Prayers today: Come to the waters, all who thirst; though you have no money, come and drink with joy. (See Is 55:1)
Father, may our Lenten observance prepare us to embrace the paschal mystery and to proclaim your salvation with joyful praise. We ask this through our Lord Jesus Christ, your Son, . .
St. Clement Mary Hofbauer (1751-1820)
Clement might be called the second founder of the Redemptorists, as it was he who carried the congregation of St. Alphonsus Liguori to the people north of the Alps. John, the name given him at Baptism, was born in Moravia into a poor family, the ninth of 12 children. Although he longed to be a priest there was no money for studies, and he was apprenticed to a baker. But God guided the young man's fortunes. He found work in the bakery of a monastery where he was allowed to attend classes in its Latin school. After the abbot there died, John tried the life of a hermit but when Emperor Joseph II abolished hermitages, John again returned to Vienna and to baking. One day after serving Mass at the cathedral of St. Stephen, he called a carriage for two ladies waiting there in the rain. In their conversation they learned that he could not pursue his priestly studies because of a lack of funds. They generously offered to support both him and his friend, Thaddeus, in their seminary studies. The two went to Rome, where they were drawn to St. Alphonsus' vision of religious life and to the Redemptorists. The two young men were ordained together in 1785. Newly professed at age 34, Clement Mary, as he was now called, and Thaddeus were sent back to Vienna. But the religious difficulties there caused them to leave and continue north to Warsaw, Poland. There they encountered numerous German-speaking Catholics who had been left priestless by the suppression of the Jesuits. At first they had to live in great poverty and preached outdoor sermons. They were given the church of St. Benno, and for the next nine years they preached five sermons a day, two in German and three in Polish, converting many to the faith. They were active in social work among the poor, founding an orphanage and then a school for boys. Drawing candidates to the congregation, they were able to send missionaries to Poland, Germany and Switzerland. All of these foundations had eventually to be abandoned because of the political and religious tensions of the times. After 20 years of difficult work Clement himself was imprisoned and expelled from the country. Only after another arrest was he able to reach Vienna, where he was to live and work the final 12 years of his life. He quickly became "the apostle of Vienna," hearing the confessions of the rich and poor, visiting the sick, acting as a counsellor to the powerful, sharing his holiness with all in the city. His crowning work was the establishment of a Catholic college in his beloved city. Persecution followed him, and there were those in authority who were able for a while to stop him from preaching. An attempt was made at the highest levels to have him banished. But his holiness and fame protected him and the growth of the Redemptorists. Due to his efforts, the congregation, upon his death in 1820, was firmly established north of the Alps. He was canonized in 1909.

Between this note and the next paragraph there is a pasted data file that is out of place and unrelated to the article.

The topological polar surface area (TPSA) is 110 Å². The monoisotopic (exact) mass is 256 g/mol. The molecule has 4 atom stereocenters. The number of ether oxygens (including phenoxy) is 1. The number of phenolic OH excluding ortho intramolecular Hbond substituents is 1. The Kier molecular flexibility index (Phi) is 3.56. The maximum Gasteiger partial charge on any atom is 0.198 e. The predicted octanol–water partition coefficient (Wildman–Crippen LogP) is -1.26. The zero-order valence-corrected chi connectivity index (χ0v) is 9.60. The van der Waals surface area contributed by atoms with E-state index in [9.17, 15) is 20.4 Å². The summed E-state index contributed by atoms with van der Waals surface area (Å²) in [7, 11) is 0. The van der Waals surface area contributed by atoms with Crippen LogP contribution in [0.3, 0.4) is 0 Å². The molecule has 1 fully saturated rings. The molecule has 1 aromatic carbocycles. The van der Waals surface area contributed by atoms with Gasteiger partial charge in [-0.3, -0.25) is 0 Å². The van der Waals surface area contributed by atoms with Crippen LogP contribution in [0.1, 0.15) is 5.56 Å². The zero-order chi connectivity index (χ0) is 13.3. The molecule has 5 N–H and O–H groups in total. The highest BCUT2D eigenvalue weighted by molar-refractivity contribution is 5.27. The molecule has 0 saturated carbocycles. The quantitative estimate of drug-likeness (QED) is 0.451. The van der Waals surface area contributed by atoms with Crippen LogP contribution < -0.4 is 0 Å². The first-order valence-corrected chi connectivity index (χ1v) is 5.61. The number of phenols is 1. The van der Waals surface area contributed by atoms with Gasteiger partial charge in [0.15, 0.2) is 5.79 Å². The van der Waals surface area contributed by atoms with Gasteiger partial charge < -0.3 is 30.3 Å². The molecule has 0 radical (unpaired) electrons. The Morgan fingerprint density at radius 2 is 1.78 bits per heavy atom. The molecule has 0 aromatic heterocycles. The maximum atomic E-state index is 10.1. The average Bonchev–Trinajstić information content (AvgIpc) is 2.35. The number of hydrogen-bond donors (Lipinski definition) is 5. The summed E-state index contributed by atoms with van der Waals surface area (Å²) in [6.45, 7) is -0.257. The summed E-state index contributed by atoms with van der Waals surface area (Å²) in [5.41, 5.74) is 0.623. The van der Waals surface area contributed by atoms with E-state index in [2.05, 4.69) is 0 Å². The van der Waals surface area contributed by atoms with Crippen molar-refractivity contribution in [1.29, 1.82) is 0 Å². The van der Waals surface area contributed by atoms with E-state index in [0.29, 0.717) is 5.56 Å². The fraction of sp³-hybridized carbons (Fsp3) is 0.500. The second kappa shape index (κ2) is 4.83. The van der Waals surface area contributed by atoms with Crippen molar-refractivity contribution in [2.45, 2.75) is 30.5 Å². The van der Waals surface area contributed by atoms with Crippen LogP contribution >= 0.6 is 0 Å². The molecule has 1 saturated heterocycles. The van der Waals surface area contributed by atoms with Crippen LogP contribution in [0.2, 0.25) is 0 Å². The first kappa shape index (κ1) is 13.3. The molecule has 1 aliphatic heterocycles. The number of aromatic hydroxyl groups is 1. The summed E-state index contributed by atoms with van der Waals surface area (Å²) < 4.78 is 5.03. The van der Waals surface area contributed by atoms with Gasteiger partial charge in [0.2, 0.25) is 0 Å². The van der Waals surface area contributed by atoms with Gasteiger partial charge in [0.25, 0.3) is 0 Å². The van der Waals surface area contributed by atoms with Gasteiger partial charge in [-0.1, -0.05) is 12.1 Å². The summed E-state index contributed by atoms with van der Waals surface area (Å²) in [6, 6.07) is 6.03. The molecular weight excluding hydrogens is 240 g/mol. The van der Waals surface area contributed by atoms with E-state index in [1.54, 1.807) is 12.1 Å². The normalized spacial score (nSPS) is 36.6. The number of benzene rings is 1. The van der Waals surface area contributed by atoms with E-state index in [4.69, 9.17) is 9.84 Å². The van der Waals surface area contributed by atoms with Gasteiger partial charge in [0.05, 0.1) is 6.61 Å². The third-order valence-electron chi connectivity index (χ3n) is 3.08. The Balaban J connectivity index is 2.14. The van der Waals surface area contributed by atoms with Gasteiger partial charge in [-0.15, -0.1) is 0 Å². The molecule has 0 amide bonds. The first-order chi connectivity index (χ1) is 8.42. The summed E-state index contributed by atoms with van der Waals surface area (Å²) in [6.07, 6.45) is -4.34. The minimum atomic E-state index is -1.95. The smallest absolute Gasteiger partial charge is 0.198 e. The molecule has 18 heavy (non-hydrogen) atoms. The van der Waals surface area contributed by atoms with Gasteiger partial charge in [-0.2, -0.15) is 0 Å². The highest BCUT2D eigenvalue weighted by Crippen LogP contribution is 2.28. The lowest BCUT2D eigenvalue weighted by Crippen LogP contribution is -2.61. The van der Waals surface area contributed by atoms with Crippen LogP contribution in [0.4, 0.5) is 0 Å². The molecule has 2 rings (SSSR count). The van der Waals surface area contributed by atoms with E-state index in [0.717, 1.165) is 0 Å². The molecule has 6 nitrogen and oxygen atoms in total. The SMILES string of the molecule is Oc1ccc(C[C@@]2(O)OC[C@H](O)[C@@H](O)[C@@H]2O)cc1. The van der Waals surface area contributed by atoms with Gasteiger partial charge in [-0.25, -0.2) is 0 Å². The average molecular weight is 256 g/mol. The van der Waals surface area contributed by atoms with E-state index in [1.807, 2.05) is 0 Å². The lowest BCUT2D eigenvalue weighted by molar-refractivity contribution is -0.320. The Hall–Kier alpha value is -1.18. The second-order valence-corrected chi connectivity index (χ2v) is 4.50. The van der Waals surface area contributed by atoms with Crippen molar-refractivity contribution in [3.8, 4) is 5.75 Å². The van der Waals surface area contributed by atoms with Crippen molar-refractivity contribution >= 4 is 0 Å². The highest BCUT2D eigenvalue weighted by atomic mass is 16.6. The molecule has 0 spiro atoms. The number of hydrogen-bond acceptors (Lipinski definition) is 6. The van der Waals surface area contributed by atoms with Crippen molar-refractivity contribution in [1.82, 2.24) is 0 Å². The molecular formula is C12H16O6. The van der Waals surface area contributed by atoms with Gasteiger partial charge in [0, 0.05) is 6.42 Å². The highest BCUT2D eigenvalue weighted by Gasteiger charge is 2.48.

The Holy Gospel of Jesus Christ according to Saint John (5.1~16)
Some time later, Jesus went up to Jerusalem for a feast of the Jews. Now there is in Jerusalem near the Sheep Gate a pool, which in Aramaic is called Bethesda and which is surrounded by five covered colonnades. Here a great number of disabled people used to lie— the blind, the lame, the paralysed. One who was there had been an invalid for thirty-eight years. When Jesus saw him lying there and learned that he had been in this condition for a long time, he asked him, Do you want to get well? Sir, the invalid replied, I have no-one to help me into the pool when the water is stirred. While I am trying to get in, someone else goes down ahead of me. Then Jesus said to him, Get up! Pick up your mat and walk. At once the man was cured; he picked up his mat and walked. The day on which this took place was a Sabbath, and so the Jews said to the man who had been healed, It is the Sabbath; the law forbids you to carry your mat. But he replied, The man who made me well said to me, 'Pick up your mat and walk.' So they asked him, Who is this fellow who told you to pick it up and walk? The man who was healed had no idea who it was, for Jesus had slipped away into the crowd that was there. Later Jesus found him at the temple and said to him, See, you are well again. Stop sinning or something worse may happen to you. The man went away and told the Jews that it was Jesus who had made him well. So, because Jesus was doing these things on the Sabbath, the Jews persecuted Him.